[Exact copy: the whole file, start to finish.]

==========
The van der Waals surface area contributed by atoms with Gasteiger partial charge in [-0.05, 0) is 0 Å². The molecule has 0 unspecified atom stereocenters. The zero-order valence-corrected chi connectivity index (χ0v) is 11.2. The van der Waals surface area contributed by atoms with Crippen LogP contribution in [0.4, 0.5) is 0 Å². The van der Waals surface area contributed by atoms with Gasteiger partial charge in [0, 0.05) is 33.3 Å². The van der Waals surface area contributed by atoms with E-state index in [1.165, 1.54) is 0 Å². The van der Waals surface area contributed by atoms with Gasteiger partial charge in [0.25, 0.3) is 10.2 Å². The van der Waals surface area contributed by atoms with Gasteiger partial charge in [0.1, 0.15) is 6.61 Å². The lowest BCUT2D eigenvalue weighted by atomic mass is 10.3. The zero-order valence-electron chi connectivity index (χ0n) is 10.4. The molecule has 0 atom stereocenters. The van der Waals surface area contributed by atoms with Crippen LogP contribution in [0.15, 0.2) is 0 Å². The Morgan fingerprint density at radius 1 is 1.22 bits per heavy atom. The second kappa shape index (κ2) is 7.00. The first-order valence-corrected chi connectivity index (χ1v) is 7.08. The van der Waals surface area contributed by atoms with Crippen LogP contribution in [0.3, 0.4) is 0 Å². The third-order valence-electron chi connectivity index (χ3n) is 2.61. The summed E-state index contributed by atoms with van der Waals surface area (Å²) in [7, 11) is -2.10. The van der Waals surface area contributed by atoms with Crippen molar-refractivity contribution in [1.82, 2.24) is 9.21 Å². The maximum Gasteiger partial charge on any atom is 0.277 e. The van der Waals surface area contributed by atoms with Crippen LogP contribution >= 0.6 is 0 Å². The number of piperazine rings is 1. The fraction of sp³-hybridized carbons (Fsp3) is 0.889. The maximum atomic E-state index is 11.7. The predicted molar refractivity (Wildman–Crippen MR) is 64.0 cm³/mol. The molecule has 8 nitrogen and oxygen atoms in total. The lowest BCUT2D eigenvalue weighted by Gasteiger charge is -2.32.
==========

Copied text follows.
The van der Waals surface area contributed by atoms with Gasteiger partial charge in [-0.05, 0) is 0 Å². The molecule has 0 unspecified atom stereocenters. The zero-order valence-corrected chi connectivity index (χ0v) is 11.2. The van der Waals surface area contributed by atoms with Crippen LogP contribution in [0.4, 0.5) is 0 Å². The van der Waals surface area contributed by atoms with Gasteiger partial charge in [0, 0.05) is 33.3 Å². The van der Waals surface area contributed by atoms with E-state index in [1.165, 1.54) is 0 Å². The van der Waals surface area contributed by atoms with Gasteiger partial charge in [0.25, 0.3) is 10.2 Å². The van der Waals surface area contributed by atoms with Gasteiger partial charge in [0.1, 0.15) is 6.61 Å². The lowest BCUT2D eigenvalue weighted by atomic mass is 10.3. The zero-order valence-electron chi connectivity index (χ0n) is 10.4. The molecule has 0 atom stereocenters. The van der Waals surface area contributed by atoms with Crippen LogP contribution in [0.15, 0.2) is 0 Å². The Morgan fingerprint density at radius 1 is 1.22 bits per heavy atom. The second kappa shape index (κ2) is 7.00. The first-order valence-corrected chi connectivity index (χ1v) is 7.08. The van der Waals surface area contributed by atoms with Crippen LogP contribution in [0.3, 0.4) is 0 Å². The third-order valence-electron chi connectivity index (χ3n) is 2.61. The summed E-state index contributed by atoms with van der Waals surface area (Å²) in [7, 11) is -2.10. The van der Waals surface area contributed by atoms with Crippen molar-refractivity contribution in [1.82, 2.24) is 9.21 Å². The maximum Gasteiger partial charge on any atom is 0.277 e. The van der Waals surface area contributed by atoms with Crippen LogP contribution >= 0.6 is 0 Å². The number of piperazine rings is 1. The fraction of sp³-hybridized carbons (Fsp3) is 0.889. The maximum atomic E-state index is 11.7. The predicted molar refractivity (Wildman–Crippen MR) is 64.0 cm³/mol. The molecule has 8 nitrogen and oxygen atoms in total. The lowest BCUT2D eigenvalue weighted by Gasteiger charge is -2.32.